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Parents Sue Chlorpyrifos Makers Corteva, Dow Over Child’s Autism

Oct. 28, 2020, 8:07 PM

The farmworker parents of a girl with autism, obesity, and vision problems are suing Dow Chemical Co., Corteva, a California town, and two pesticide application companies, claiming that exposure to the powerful insecticide chlorpyrifos led to her significant health problems.

In the lawsuit filed Tuesday in California Superior Court for Kings County, parents Carmela Zamora Avila and Reymundo Arciniega Herrara say their daughter Britney, now 13, was exposed to chlorpyrifos in the womb, through contaminated drinking water, from exposed air, and by tainted dust in her home.

Chlorpyrifos, which has been linked to developmental problems in children, was pulled from the residential market in 2000. Starting in January, commercial application in California will be banned for nearly all types of the insecticide.

At the center of the case is a claim that chlorpyrifos degrades into its analog—chlorpyrifos oxon—when mixed with chlorine-treated water, or reacts with sunlight during and after application. Chlorpyrifos oxon is 1,000 times more dangerous than its parent and isn’t registered as pesticide because it’s a neurotoxin, the lawsuit said.

“The practical effect of this reality is that an application of chlorpyrifos to the fields and orchards of California’s Central Valley is an application of the unregistered neurotoxin, chlorpyrifos oxon,” the lawsuit alleges. “At no time did Dow provide any label warning regarding the dangers of oxon contamination related to the application of chlorpyrifos.”

A similar complaint was filed by the same attorneys in September.

Treatment Plant

Corteva was formerly Dow AgroSciences and Dow Chemical, which was the primary manufacturer of chlorpyrifos, marketed as Lorsban commercially and Dursban residentially.

The city of Avenal is named because it runs a treatment plant that delivered water in the region and used a canal from the California Aquaduct as its source. Companies John A. Kochergen Properties and Westside Harvesting, which applied chlorpyrifos, sprayed too high, allegedly causing the insecticide to drift, and failed to comply with water setback rules near the canal.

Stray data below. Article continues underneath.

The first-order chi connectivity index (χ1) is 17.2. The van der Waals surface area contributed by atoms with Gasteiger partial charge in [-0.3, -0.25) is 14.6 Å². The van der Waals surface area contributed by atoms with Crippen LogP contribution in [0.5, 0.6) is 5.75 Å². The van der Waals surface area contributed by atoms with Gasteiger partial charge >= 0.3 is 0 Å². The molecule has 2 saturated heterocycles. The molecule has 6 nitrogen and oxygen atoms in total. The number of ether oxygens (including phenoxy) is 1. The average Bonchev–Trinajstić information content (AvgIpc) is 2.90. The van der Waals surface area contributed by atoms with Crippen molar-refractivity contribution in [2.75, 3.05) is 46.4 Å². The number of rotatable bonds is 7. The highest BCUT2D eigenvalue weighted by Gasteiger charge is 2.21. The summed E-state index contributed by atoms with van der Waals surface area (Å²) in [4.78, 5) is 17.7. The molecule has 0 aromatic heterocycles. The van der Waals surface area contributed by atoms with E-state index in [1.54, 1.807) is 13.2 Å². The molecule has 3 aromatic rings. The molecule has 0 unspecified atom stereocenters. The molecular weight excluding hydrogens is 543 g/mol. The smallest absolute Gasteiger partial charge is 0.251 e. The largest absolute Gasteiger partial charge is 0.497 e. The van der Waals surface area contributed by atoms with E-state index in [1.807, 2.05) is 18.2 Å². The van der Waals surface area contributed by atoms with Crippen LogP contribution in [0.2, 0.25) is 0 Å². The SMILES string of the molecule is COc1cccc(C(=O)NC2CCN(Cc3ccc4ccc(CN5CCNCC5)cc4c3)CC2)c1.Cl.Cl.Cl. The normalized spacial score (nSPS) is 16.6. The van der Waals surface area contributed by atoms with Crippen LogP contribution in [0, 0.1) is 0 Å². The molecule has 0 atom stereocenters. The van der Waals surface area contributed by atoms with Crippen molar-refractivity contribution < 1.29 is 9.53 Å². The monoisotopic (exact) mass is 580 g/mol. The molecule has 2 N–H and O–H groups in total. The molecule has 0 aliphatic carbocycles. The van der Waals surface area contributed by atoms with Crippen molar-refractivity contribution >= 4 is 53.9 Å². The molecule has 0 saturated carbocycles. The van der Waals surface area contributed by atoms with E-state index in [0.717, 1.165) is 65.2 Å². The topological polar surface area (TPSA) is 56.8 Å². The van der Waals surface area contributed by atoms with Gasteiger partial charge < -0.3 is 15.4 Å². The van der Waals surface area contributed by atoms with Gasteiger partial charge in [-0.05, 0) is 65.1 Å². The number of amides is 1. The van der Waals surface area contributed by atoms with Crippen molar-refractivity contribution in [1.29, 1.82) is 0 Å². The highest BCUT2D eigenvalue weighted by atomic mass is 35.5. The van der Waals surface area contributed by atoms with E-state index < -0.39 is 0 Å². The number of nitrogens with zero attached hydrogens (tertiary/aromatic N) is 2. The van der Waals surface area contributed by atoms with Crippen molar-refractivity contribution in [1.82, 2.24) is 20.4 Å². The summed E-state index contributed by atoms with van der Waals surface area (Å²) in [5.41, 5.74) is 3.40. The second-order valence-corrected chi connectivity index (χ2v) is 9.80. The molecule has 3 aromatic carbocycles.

Drift from blowing winds and storm runoff contaminated the canal, and treatment likely didn’t fully remove chlorpyrifos oxon, according to the complaint.

The companies named in the lawsuit didn’t immediately respond to requests for comment.

While pregnant, Avila picked grapes, cleaned grapefruit fields, and worked in a packing house where crops were washed and Herrara worked in grape and pistachio fields. All drank the local water, adding to the exposure, the lawsuit said.

“Long-term, low-level chronic exposure presents a real risk to the developing nervous system,” said Stuart Calwell, an attorney at West Virginia firm Calwell Luce diTrapano, which is representing the family.

History of Problems

The Environmental Protection Agency in July 2019 announced it wouldn’t ban chlorpyrifos, saying that data supporting objections to the pesticide’s use was “not sufficiently valid, complete or reliable.” It said it would continue to monitor the safety of chlorpyrifos through 2022.

But chlorpyrifos, first registered in 1965, has long been on the radar of regulators. The EPA fined DowElanco, a joint venture between Dow and Eli Lilly, in 1995 for not reporting adverse incidents related to pesticides, including the chlorpyrifos brand Dursban.

In 2000 the agency ordered Dursban removed from residential use. Dow at the same time stopped marketing Lorsban commercially for apple and tomato crops, highlighted in the complaint as common childrens foods.

In 2002, the Department of Agriculture reported that water treated with chlorine lead to the quick conversion into chlorpyifos oxon, which is 1,000 times more toxic than its parent.

“This means that there is a risk that humans and pets may inadvertently be exposed directly to chlorpyrifos oxon when chlorpyrifos products that have been mixed with tap water are used,” the studysaid.

Dow actively and willfully misrepresented science and should have properly warned consumers about the dangers, the lawsuit alleges.

“Dow’s negligence, recklessness, and willfulness were the proximate cause of Britney’s developmental and neurological injuries, including autism, developmental delay, and compulsive behaviors,” according to the complaint.

Cause of Action: Strict products liability, including failure to warn, design defect, and manufacturing defect; negligence.

Relief: Punitive and compensatory damages for pain and suffering, loss of wages, medical expenses, and parental anguish.

Response: Corteva, Dow, city of Avenal and representatives for Kochergen Properties and Westside Harvesting didn’t immediately respond to a request for comment.

Attorneys: Stuart Calwell of Calwell Luce diTrapano PLLC and Patricia Syverson of Bonnett, Fairbourn, Friedman & Balint P.C. are representing the plaintiffs.

The case Carmela Zamora Avila, Reymundo Arciniega Herrara vs. Corteva, Inc., Cal. Super. Ct., No. 20C-0311, Complaint 10/27/20.

To contact the reporter on this story: Emily C. Dooley at edooley@bloombergindustry.com

To contact the editors responsible for this story: Chuck McCutcheon at cmccutcheon@bloombergindustry.com; Rebecca Baker at rbaker@bloombergindustry.com

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